UT researcher named IEEE ‘Engineer of the Week’

| Michaela Nesvarova

The Institute of Electrical and Electronics Engineers (IEEE) has featured Pep Canyelles Pericas as their Engineer of the Week. ‘It is an honor, especially because I’m still relatively junior in my career,’ says the University of Twente scientist.

Photo by: Simon Veit-Wilson

Being named as engineer of the week, what does this mean to you as a scientist?

Canyelles Pericas: ‘It brings a lot of visibility and recognition for my work. I’m a naturally shy person, but it helps if people know what I’m up to. It’s nice to be acknowledged for my research and it has helped me to reconnect with a lot of people from my network. We have to wait and see how much it will bring in the long run, but I think it’s important to engage with the general public and explain what you do in language that everyone understands. As scientists we are often paid from public funds and it’s important to show what we do with the funding.’

Why do you think you were selected by IEEE?

‘An engineer of the week should be an IEEE member with a variety of backgrounds and expertise. I’m very multidisciplinary in my work. I focus a lot on tech transfer in between academia and industry, I have done work in both fields, and I think IEEE appreciates that.’

Institute of Electrical and Electronics Engineers

The Institute of Electrical and Electronics Engineers (IEEE) is the world's largest association of technical professionals with more than more than 396,000 members in over 160 countries around the world. Its objectives are the educational and technical advancement of electrical and electronic engineering, telecommunications, computer engineering and similar disciplines.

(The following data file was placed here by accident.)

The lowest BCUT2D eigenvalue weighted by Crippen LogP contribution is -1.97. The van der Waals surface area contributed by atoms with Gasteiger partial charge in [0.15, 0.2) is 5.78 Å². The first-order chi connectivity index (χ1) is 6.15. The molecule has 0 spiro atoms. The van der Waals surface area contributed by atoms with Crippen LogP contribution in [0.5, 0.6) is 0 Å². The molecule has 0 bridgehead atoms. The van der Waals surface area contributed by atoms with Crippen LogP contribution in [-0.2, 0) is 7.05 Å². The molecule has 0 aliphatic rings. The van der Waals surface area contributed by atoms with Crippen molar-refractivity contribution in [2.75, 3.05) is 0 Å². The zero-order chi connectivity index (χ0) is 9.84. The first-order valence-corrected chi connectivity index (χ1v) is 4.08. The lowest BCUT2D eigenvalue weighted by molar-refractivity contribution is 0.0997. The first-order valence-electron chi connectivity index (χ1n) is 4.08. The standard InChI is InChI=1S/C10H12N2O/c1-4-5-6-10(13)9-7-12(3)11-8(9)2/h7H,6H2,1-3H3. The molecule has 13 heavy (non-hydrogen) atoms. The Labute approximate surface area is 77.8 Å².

What are your fields of expertise? What is your research all about?

‘Nanotechnology. There are two main areas I work in: clinical translation, helping doctors provide better therapies for patients, and the so called industry 4.0, providing advanced sensors for a variety of industries. I’m currently working on microfluidic flow composition for medical and industrial applications. More specifically, I’m aiming to provide sensors for better measurements of fat content in milk products. We’d like to provide continuous measuring of fat content the dairy industry, because this value shows the quality of milk. This knowledge could also have health care applications. It could be applied to human milk and lactation. We could better analyze how babies are fed and make better formulas, for example. I’m also part of a Pioneers in Health Care project on how to better treat diabetic foot.’

What is your ultimate goal as a researcher?

‘To align the space between industry and academia. I enjoy working at the university and I’m thankful to MESA+ for their support in exploring my potential. I want to bridge the gap no matter on which side I end up. Ultimately, I want to work on technologies that can be applied fast and be of use to people.’

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